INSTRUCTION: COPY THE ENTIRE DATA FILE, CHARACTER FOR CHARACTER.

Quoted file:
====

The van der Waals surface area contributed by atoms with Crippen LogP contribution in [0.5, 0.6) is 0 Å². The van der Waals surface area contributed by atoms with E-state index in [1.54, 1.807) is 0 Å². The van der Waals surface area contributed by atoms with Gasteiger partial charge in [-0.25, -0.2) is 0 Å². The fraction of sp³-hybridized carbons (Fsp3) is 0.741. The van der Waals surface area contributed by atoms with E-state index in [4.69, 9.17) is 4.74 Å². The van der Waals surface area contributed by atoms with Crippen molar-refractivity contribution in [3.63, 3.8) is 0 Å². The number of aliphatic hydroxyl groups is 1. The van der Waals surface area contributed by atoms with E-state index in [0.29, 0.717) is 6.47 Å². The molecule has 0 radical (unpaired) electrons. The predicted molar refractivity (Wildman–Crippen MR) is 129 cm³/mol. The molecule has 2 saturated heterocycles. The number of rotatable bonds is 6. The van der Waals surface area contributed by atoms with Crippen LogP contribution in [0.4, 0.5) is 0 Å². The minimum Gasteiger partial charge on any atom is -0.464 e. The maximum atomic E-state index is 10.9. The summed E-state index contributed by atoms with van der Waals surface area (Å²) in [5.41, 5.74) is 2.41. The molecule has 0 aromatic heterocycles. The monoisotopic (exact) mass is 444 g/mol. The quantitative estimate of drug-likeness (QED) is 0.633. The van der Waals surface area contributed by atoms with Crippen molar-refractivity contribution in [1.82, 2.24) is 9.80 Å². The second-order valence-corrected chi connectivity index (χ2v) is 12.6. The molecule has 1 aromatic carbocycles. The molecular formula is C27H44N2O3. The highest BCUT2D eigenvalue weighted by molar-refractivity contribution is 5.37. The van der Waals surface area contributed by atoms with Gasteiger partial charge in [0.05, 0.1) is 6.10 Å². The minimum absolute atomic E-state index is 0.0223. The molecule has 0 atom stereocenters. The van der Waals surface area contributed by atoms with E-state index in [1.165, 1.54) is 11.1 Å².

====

The van der Waals surface area contributed by atoms with Crippen LogP contribution in [0.5, 0.6) is 0 Å². The van der Waals surface area contributed by atoms with E-state index in [1.54, 1.807) is 0 Å². The van der Waals surface area contributed by atoms with Gasteiger partial charge in [-0.25, -0.2) is 0 Å². The fraction of sp³-hybridized carbons (Fsp3) is 0.741. The van der Waals surface area contributed by atoms with E-state index in [4.69, 9.17) is 4.74 Å². The van der Waals surface area contributed by atoms with Crippen molar-refractivity contribution in [3.63, 3.8) is 0 Å². The number of aliphatic hydroxyl groups is 1. The van der Waals surface area contributed by atoms with E-state index in [0.29, 0.717) is 6.47 Å². The molecule has 0 radical (unpaired) electrons. The predicted molar refractivity (Wildman–Crippen MR) is 129 cm³/mol. The molecule has 2 saturated heterocycles. The number of rotatable bonds is 6. The van der Waals surface area contributed by atoms with Crippen LogP contribution in [0.4, 0.5) is 0 Å². The minimum Gasteiger partial charge on any atom is -0.464 e. The maximum atomic E-state index is 10.9. The summed E-state index contributed by atoms with van der Waals surface area (Å²) in [5.41, 5.74) is 2.41. The molecule has 0 aromatic heterocycles. The monoisotopic (exact) mass is 444 g/mol. The quantitative estimate of drug-likeness (QED) is 0.633. The van der Waals surface area contributed by atoms with Crippen molar-refractivity contribution in [1.82, 2.24) is 9.80 Å². The second-order valence-corrected chi connectivity index (χ2v) is 12.6. The molecule has 1 aromatic carbocycles. The molecular formula is C27H44N2O3. The highest BCUT2D eigenvalue weighted by molar-refractivity contribution is 5.37. The van der Waals surface area contributed by atoms with Gasteiger partial charge in [0.05, 0.1) is 6.10 Å². The minimum absolute atomic E-state index is 0.0223. The molecule has 0 atom stereocenters. The van der Waals surface area contributed by atoms with E-state index in [1.165, 1.54) is 11.1 Å².